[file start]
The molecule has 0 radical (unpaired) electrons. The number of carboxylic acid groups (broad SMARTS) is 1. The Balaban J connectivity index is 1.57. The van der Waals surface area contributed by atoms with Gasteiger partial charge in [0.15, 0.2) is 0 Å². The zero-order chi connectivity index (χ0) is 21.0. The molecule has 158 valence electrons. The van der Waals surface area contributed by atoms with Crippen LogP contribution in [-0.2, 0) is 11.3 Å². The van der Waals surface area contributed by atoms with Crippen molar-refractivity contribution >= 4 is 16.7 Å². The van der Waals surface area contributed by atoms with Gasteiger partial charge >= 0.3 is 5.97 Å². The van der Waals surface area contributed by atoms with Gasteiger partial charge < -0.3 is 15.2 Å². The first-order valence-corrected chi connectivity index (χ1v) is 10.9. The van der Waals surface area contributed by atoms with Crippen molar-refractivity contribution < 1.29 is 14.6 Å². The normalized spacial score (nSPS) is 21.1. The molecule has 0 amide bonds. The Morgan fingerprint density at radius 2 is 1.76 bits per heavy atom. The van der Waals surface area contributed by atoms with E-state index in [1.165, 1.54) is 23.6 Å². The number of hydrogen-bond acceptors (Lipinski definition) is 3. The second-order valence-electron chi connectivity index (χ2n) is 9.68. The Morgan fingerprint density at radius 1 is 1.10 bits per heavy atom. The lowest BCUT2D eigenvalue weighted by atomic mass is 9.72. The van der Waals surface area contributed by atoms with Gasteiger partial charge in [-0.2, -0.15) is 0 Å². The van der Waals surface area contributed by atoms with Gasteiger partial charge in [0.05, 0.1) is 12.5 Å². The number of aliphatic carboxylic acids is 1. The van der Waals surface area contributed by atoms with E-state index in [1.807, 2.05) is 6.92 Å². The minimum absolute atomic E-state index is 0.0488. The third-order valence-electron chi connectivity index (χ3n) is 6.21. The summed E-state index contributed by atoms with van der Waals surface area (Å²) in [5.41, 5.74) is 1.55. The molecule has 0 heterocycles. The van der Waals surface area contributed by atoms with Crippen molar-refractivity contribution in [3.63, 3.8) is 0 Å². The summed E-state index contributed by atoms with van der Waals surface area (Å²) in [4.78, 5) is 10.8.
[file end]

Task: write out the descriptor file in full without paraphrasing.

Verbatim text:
The molecule has 0 radical (unpaired) electrons. The number of carboxylic acid groups (broad SMARTS) is 1. The Balaban J connectivity index is 1.57. The van der Waals surface area contributed by atoms with Gasteiger partial charge in [0.15, 0.2) is 0 Å². The zero-order chi connectivity index (χ0) is 21.0. The molecule has 158 valence electrons. The van der Waals surface area contributed by atoms with Crippen LogP contribution in [-0.2, 0) is 11.3 Å². The van der Waals surface area contributed by atoms with Crippen molar-refractivity contribution >= 4 is 16.7 Å². The van der Waals surface area contributed by atoms with Gasteiger partial charge >= 0.3 is 5.97 Å². The van der Waals surface area contributed by atoms with Gasteiger partial charge < -0.3 is 15.2 Å². The first-order valence-corrected chi connectivity index (χ1v) is 10.9. The van der Waals surface area contributed by atoms with Crippen molar-refractivity contribution < 1.29 is 14.6 Å². The normalized spacial score (nSPS) is 21.1. The molecule has 0 amide bonds. The Morgan fingerprint density at radius 2 is 1.76 bits per heavy atom. The van der Waals surface area contributed by atoms with E-state index in [1.165, 1.54) is 23.6 Å². The number of hydrogen-bond acceptors (Lipinski definition) is 3. The second-order valence-electron chi connectivity index (χ2n) is 9.68. The Morgan fingerprint density at radius 1 is 1.10 bits per heavy atom. The lowest BCUT2D eigenvalue weighted by atomic mass is 9.72. The van der Waals surface area contributed by atoms with Gasteiger partial charge in [-0.2, -0.15) is 0 Å². The van der Waals surface area contributed by atoms with Gasteiger partial charge in [0.05, 0.1) is 12.5 Å². The number of aliphatic carboxylic acids is 1. The van der Waals surface area contributed by atoms with E-state index in [1.807, 2.05) is 6.92 Å². The minimum absolute atomic E-state index is 0.0488. The third-order valence-electron chi connectivity index (χ3n) is 6.21. The summed E-state index contributed by atoms with van der Waals surface area (Å²) in [5.41, 5.74) is 1.55. The molecule has 0 heterocycles. The van der Waals surface area contributed by atoms with Crippen molar-refractivity contribution in [3.63, 3.8) is 0 Å². The summed E-state index contributed by atoms with van der Waals surface area (Å²) in [4.78, 5) is 10.8.